The California median home price is forecast to increase 3.2 percent to $491,300 in 2016, following a projected 6.5 percent increase in 2015 to $476,300.  This is the slowest rate of price appreciation in five years.

“The foundation for California’s housing market remains strong, with moderating home prices, signs of credit easing, and the state continuing to lead the nation in economic and job growth,” said C.A.R. Vice President and Chief Economist Leslie Appleton-Young. “However, the global economic slowdown, financial market volatility, and the anticipation of higher interest rates are some of the challenges that may have an adverse impact on the market’s momentum next year. Additionally, as we see more sales shift to inland regions of the state, the change in mix of sales will keep increases in the statewide median price tempered.”

I read this article at: http://www.car.org//newsstand/newsreleases/2015releases/2016housingforecast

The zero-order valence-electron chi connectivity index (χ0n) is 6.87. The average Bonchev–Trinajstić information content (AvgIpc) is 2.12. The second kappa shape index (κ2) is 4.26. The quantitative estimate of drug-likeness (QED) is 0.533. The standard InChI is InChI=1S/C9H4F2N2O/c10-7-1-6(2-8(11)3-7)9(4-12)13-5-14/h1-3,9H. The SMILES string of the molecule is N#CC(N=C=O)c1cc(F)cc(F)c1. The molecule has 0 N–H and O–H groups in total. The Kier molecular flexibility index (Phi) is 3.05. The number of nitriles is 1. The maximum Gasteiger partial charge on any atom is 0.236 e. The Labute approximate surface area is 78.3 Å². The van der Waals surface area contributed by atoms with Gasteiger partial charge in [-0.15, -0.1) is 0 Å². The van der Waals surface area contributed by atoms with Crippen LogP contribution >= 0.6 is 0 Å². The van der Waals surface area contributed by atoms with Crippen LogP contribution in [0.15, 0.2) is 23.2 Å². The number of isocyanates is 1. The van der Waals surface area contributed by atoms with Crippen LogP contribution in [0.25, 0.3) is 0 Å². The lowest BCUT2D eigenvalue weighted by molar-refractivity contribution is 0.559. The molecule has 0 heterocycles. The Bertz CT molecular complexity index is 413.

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Thanks for reading – Sabrina

The Caton Team – Susan & Sabrina – A Family of Realtors

Berkshire Hathaway HomeServices – Drysdale Properties

Sabrina BRE# 01413526 / Susan BRE #01238225 / Team BRE# 70000218/ Office BRE #01499008

 

Check Out These 8 Surprising Predictors of Housing Prices

Oh this was a fun article to share – we call it the TJ effect.  

Enjoy – Sabrina 

Check Out These 8 Surprising Predictors of Housing Prices

Like investors in the stock market, 1933 Saint Gaudens Double Eagle coins, or orange juice futures, home buyers and owners want to know which way prices are heading. Are valuations heading up, up, up, making it the perfect time to buy? Or are they beginning a precipitous decline from their peak—making it high time to sell? To read the tea leaves, they might focus on the latest jobs reports, check out what’s going on in other markets, or scrutinize the writings of economists.

But when it comes to nailing the best deal in real estate, you can get a jump on the competition! Inside-track insights can be found in the most unusual places—such as on a grocery run, or at the gas pump. We’ve rounded up eight surprising indicators of change in home prices. Do they play a role in pushing the numbers skyward or down into the dirt? Or are they false prophets? We’re here to help you sort it out!

  1. Gas prices